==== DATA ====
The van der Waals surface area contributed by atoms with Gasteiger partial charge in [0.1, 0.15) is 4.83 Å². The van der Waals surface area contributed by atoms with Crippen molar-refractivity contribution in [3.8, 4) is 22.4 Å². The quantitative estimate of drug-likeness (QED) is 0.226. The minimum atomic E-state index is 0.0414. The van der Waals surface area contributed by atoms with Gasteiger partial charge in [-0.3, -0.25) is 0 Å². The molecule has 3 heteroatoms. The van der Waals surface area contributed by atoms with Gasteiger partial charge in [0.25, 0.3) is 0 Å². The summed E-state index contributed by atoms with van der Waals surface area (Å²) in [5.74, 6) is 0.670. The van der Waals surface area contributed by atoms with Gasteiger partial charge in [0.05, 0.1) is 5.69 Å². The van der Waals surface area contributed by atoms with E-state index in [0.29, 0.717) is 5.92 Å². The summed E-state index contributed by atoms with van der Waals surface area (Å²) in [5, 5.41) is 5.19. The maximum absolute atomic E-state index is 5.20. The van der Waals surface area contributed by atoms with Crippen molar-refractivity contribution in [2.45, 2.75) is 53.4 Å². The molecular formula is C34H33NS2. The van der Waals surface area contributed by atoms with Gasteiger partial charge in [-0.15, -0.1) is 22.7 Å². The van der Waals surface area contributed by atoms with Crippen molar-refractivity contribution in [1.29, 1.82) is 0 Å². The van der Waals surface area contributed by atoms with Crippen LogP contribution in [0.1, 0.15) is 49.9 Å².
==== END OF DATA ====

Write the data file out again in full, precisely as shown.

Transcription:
The van der Waals surface area contributed by atoms with Gasteiger partial charge in [0.1, 0.15) is 4.83 Å². The van der Waals surface area contributed by atoms with Crippen molar-refractivity contribution in [3.8, 4) is 22.4 Å². The quantitative estimate of drug-likeness (QED) is 0.226. The minimum atomic E-state index is 0.0414. The van der Waals surface area contributed by atoms with Gasteiger partial charge in [-0.3, -0.25) is 0 Å². The molecule has 3 heteroatoms. The van der Waals surface area contributed by atoms with Gasteiger partial charge in [0.25, 0.3) is 0 Å². The summed E-state index contributed by atoms with van der Waals surface area (Å²) in [5.74, 6) is 0.670. The van der Waals surface area contributed by atoms with Gasteiger partial charge in [0.05, 0.1) is 5.69 Å². The van der Waals surface area contributed by atoms with E-state index in [0.29, 0.717) is 5.92 Å². The summed E-state index contributed by atoms with van der Waals surface area (Å²) in [5, 5.41) is 5.19. The maximum absolute atomic E-state index is 5.20. The van der Waals surface area contributed by atoms with Crippen molar-refractivity contribution in [2.45, 2.75) is 53.4 Å². The molecular formula is C34H33NS2. The van der Waals surface area contributed by atoms with Gasteiger partial charge in [-0.15, -0.1) is 22.7 Å². The van der Waals surface area contributed by atoms with Crippen molar-refractivity contribution in [1.29, 1.82) is 0 Å². The van der Waals surface area contributed by atoms with Crippen LogP contribution in [0.1, 0.15) is 49.9 Å².